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The Carletonian

The Carletonian

Wet prairies: The missing piece of the Arb puzzle?

<ir="ltr" id="docs-internal-guid-6ebcfca1-ab16-1f46-bfa3-ac6024c7a131">One of the grasslands native to southern Minnesota that we don’t yet see in the Arboretum is the wet prairie. Wet prairies are grasslands characterized by seasonal inundation (flooding for part of each year), which causes inches to feet of water to accumulate on the field. This ecologic setting allows for different species than what we normally see in the high and dry prairies of the Arboretum, like the grasses blue-joint and cordgrass. Historically, it is thought that many wet prairies might have come about from beavers engineering the landscape.

Some of you might already know that the restored habitat area of the Arboretum is still expanding. One of the fields currently in agriculture just north of Highway 19 will eventually be restored once the field is retired from agriculture. Last fall, Mary Savina (of the geology department) and her geomorphology class began exploration of this field and it’s surroundings in the context of a wet prairie restoration. Just this past Friday, some representatives of the class presented their findings to Kim Chapman, an ecologist with an expertise in restoration. Neither the class nor Dr. Chapman found anything directly precluding the possibility of a wet prairie restoration.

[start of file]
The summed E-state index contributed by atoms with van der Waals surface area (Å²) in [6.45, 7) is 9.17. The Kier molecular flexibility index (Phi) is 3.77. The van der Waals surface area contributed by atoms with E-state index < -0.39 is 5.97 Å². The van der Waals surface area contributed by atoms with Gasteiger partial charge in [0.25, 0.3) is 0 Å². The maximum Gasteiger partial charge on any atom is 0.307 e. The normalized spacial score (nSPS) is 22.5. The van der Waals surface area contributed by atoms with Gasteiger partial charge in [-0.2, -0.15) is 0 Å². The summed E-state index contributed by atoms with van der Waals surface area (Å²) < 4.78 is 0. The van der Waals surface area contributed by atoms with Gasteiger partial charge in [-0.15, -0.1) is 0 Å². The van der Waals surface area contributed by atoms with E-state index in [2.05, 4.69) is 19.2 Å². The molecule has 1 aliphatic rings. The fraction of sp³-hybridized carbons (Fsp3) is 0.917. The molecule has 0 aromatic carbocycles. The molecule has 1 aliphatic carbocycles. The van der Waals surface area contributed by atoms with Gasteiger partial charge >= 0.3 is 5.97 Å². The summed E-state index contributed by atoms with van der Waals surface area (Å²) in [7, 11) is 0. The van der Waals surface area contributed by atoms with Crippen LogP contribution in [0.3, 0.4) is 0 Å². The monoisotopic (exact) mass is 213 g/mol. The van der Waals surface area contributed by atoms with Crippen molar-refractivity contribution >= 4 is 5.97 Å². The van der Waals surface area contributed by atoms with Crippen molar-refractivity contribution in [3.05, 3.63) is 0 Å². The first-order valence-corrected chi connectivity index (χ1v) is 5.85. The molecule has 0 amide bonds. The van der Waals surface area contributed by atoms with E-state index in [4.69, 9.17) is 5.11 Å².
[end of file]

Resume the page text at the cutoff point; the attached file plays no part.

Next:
There are, however, plenty of reasons to be hesitant about this restoration project, one of them being buying the seeds for the project would be expensive. This isn’t a problem when the Arboretum is restoring the high, dry prairies as seeds can be harvested from McKnight prairie, and other areas under Arboretum care. Because novel species need to be introduced to create the wet prairie, a tremendous amount of seeds must be bought. If this project were to be undertaken, we would have to do our best beaver impersonation and pile up dirt towards the exit of our catchment basin. Fear not, however, as this small hillock (called a berm) would soon fade into the landscape and look like a natural part of the Arb.

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